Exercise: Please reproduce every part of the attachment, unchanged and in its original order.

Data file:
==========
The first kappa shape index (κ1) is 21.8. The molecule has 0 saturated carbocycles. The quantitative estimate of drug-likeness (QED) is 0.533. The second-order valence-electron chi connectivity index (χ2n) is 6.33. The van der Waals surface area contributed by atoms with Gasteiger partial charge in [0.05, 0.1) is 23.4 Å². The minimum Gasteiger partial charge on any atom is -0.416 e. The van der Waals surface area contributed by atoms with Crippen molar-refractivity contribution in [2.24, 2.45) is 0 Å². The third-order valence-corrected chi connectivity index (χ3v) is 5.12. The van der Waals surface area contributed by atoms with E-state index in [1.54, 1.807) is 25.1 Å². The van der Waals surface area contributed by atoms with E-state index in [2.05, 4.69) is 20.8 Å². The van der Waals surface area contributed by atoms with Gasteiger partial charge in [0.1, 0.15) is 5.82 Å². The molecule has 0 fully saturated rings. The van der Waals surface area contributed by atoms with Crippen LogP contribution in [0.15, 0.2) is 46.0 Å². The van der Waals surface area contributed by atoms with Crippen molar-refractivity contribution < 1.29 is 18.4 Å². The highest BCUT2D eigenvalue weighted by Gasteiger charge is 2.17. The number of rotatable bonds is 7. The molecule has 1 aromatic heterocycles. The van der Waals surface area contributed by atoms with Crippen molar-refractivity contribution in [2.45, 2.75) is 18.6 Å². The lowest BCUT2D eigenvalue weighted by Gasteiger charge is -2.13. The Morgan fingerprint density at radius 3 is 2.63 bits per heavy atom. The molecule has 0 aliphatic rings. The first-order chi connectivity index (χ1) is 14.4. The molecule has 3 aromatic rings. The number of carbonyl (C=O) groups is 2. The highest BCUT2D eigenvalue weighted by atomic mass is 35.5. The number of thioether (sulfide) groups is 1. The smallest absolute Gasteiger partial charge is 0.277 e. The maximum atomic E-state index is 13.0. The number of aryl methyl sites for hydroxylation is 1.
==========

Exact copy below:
The first kappa shape index (κ1) is 21.8. The molecule has 0 saturated carbocycles. The quantitative estimate of drug-likeness (QED) is 0.533. The second-order valence-electron chi connectivity index (χ2n) is 6.33. The van der Waals surface area contributed by atoms with Gasteiger partial charge in [0.05, 0.1) is 23.4 Å². The minimum Gasteiger partial charge on any atom is -0.416 e. The van der Waals surface area contributed by atoms with Crippen molar-refractivity contribution in [2.24, 2.45) is 0 Å². The third-order valence-corrected chi connectivity index (χ3v) is 5.12. The van der Waals surface area contributed by atoms with E-state index in [1.54, 1.807) is 25.1 Å². The van der Waals surface area contributed by atoms with E-state index in [2.05, 4.69) is 20.8 Å². The van der Waals surface area contributed by atoms with Gasteiger partial charge in [0.1, 0.15) is 5.82 Å². The molecule has 0 fully saturated rings. The van der Waals surface area contributed by atoms with Crippen LogP contribution in [0.15, 0.2) is 46.0 Å². The van der Waals surface area contributed by atoms with Crippen molar-refractivity contribution < 1.29 is 18.4 Å². The highest BCUT2D eigenvalue weighted by Gasteiger charge is 2.17. The number of rotatable bonds is 7. The molecule has 1 aromatic heterocycles. The van der Waals surface area contributed by atoms with Crippen molar-refractivity contribution in [2.45, 2.75) is 18.6 Å². The lowest BCUT2D eigenvalue weighted by Gasteiger charge is -2.13. The Morgan fingerprint density at radius 3 is 2.63 bits per heavy atom. The molecule has 0 aliphatic rings. The first-order chi connectivity index (χ1) is 14.4. The molecule has 3 aromatic rings. The number of carbonyl (C=O) groups is 2. The highest BCUT2D eigenvalue weighted by atomic mass is 35.5. The number of thioether (sulfide) groups is 1. The smallest absolute Gasteiger partial charge is 0.277 e. The maximum atomic E-state index is 13.0. The number of aryl methyl sites for hydroxylation is 1.